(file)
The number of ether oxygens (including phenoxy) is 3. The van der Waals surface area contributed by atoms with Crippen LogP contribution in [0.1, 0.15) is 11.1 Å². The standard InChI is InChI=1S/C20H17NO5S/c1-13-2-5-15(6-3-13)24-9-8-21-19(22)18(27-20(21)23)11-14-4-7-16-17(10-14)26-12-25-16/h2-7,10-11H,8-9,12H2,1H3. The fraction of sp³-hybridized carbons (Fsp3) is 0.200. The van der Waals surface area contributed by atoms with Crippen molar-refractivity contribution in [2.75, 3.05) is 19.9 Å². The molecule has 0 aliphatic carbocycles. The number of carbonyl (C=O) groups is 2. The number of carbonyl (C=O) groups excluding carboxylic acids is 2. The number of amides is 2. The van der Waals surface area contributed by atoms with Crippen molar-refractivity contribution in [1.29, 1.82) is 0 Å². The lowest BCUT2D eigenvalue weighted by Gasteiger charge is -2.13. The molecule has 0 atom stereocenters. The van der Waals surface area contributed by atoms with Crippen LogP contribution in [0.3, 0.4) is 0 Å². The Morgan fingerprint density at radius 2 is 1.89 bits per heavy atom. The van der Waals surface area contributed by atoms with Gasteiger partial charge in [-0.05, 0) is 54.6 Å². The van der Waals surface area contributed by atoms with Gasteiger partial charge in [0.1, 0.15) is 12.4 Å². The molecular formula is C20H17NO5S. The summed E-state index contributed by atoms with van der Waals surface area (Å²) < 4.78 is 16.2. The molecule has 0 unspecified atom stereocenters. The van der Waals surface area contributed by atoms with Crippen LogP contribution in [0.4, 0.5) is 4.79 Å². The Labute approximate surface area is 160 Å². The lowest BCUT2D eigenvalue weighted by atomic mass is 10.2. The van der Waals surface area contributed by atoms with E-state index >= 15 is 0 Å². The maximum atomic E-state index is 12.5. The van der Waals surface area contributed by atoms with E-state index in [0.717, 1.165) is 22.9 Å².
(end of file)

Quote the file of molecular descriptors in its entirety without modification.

The number of ether oxygens (including phenoxy) is 3. The van der Waals surface area contributed by atoms with Crippen LogP contribution in [0.1, 0.15) is 11.1 Å². The standard InChI is InChI=1S/C20H17NO5S/c1-13-2-5-15(6-3-13)24-9-8-21-19(22)18(27-20(21)23)11-14-4-7-16-17(10-14)26-12-25-16/h2-7,10-11H,8-9,12H2,1H3. The fraction of sp³-hybridized carbons (Fsp3) is 0.200. The van der Waals surface area contributed by atoms with Crippen molar-refractivity contribution in [2.75, 3.05) is 19.9 Å². The molecule has 0 aliphatic carbocycles. The number of carbonyl (C=O) groups is 2. The number of carbonyl (C=O) groups excluding carboxylic acids is 2. The number of amides is 2. The van der Waals surface area contributed by atoms with Crippen molar-refractivity contribution in [1.29, 1.82) is 0 Å². The lowest BCUT2D eigenvalue weighted by Gasteiger charge is -2.13. The molecule has 0 atom stereocenters. The van der Waals surface area contributed by atoms with Crippen LogP contribution in [0.3, 0.4) is 0 Å². The Morgan fingerprint density at radius 2 is 1.89 bits per heavy atom. The van der Waals surface area contributed by atoms with Gasteiger partial charge in [-0.05, 0) is 54.6 Å². The van der Waals surface area contributed by atoms with Gasteiger partial charge in [0.1, 0.15) is 12.4 Å². The molecular formula is C20H17NO5S. The summed E-state index contributed by atoms with van der Waals surface area (Å²) < 4.78 is 16.2. The molecule has 0 unspecified atom stereocenters. The van der Waals surface area contributed by atoms with Crippen LogP contribution in [0.4, 0.5) is 4.79 Å². The Labute approximate surface area is 160 Å². The lowest BCUT2D eigenvalue weighted by atomic mass is 10.2. The van der Waals surface area contributed by atoms with E-state index >= 15 is 0 Å². The maximum atomic E-state index is 12.5. The van der Waals surface area contributed by atoms with E-state index in [0.717, 1.165) is 22.9 Å².